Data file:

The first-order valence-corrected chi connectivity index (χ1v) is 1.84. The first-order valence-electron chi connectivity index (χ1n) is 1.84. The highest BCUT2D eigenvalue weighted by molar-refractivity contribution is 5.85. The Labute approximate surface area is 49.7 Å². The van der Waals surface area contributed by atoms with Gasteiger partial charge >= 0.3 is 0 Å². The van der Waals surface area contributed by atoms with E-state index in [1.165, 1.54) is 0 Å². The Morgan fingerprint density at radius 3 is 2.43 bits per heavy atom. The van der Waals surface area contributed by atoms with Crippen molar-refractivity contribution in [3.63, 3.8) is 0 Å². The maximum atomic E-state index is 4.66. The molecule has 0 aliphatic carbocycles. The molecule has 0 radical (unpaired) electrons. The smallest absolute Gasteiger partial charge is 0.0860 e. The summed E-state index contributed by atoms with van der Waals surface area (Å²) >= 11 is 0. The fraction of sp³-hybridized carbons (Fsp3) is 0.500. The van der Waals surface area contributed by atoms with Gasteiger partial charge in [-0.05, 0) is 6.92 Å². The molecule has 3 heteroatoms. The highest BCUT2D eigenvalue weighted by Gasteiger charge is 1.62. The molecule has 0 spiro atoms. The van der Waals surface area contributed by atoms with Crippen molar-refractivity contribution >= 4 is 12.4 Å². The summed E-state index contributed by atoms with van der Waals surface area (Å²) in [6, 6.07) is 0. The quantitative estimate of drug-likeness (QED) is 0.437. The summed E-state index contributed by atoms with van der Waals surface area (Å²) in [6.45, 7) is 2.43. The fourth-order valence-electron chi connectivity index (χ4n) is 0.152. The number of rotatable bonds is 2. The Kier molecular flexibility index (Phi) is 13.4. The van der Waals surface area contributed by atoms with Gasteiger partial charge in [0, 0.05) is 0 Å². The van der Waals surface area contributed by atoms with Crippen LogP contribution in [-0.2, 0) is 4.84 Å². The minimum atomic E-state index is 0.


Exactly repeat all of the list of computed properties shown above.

The first-order valence-corrected chi connectivity index (χ1v) is 1.84. The first-order valence-electron chi connectivity index (χ1n) is 1.84. The highest BCUT2D eigenvalue weighted by molar-refractivity contribution is 5.85. The Labute approximate surface area is 49.7 Å². The van der Waals surface area contributed by atoms with Gasteiger partial charge >= 0.3 is 0 Å². The van der Waals surface area contributed by atoms with E-state index in [1.165, 1.54) is 0 Å². The Morgan fingerprint density at radius 3 is 2.43 bits per heavy atom. The van der Waals surface area contributed by atoms with Crippen molar-refractivity contribution in [3.63, 3.8) is 0 Å². The maximum atomic E-state index is 4.66. The molecule has 0 aliphatic carbocycles. The molecule has 0 radical (unpaired) electrons. The smallest absolute Gasteiger partial charge is 0.0860 e. The summed E-state index contributed by atoms with van der Waals surface area (Å²) >= 11 is 0. The fraction of sp³-hybridized carbons (Fsp3) is 0.500. The van der Waals surface area contributed by atoms with Gasteiger partial charge in [-0.05, 0) is 6.92 Å². The molecule has 3 heteroatoms. The highest BCUT2D eigenvalue weighted by Gasteiger charge is 1.62. The molecule has 0 spiro atoms. The van der Waals surface area contributed by atoms with Crippen molar-refractivity contribution >= 4 is 12.4 Å². The summed E-state index contributed by atoms with van der Waals surface area (Å²) in [6, 6.07) is 0. The quantitative estimate of drug-likeness (QED) is 0.437. The summed E-state index contributed by atoms with van der Waals surface area (Å²) in [6.45, 7) is 2.43. The fourth-order valence-electron chi connectivity index (χ4n) is 0.152. The number of rotatable bonds is 2. The Kier molecular flexibility index (Phi) is 13.4. The van der Waals surface area contributed by atoms with Gasteiger partial charge in [0, 0.05) is 0 Å². The van der Waals surface area contributed by atoms with Crippen LogP contribution in [-0.2, 0) is 4.84 Å². The minimum atomic E-state index is 0.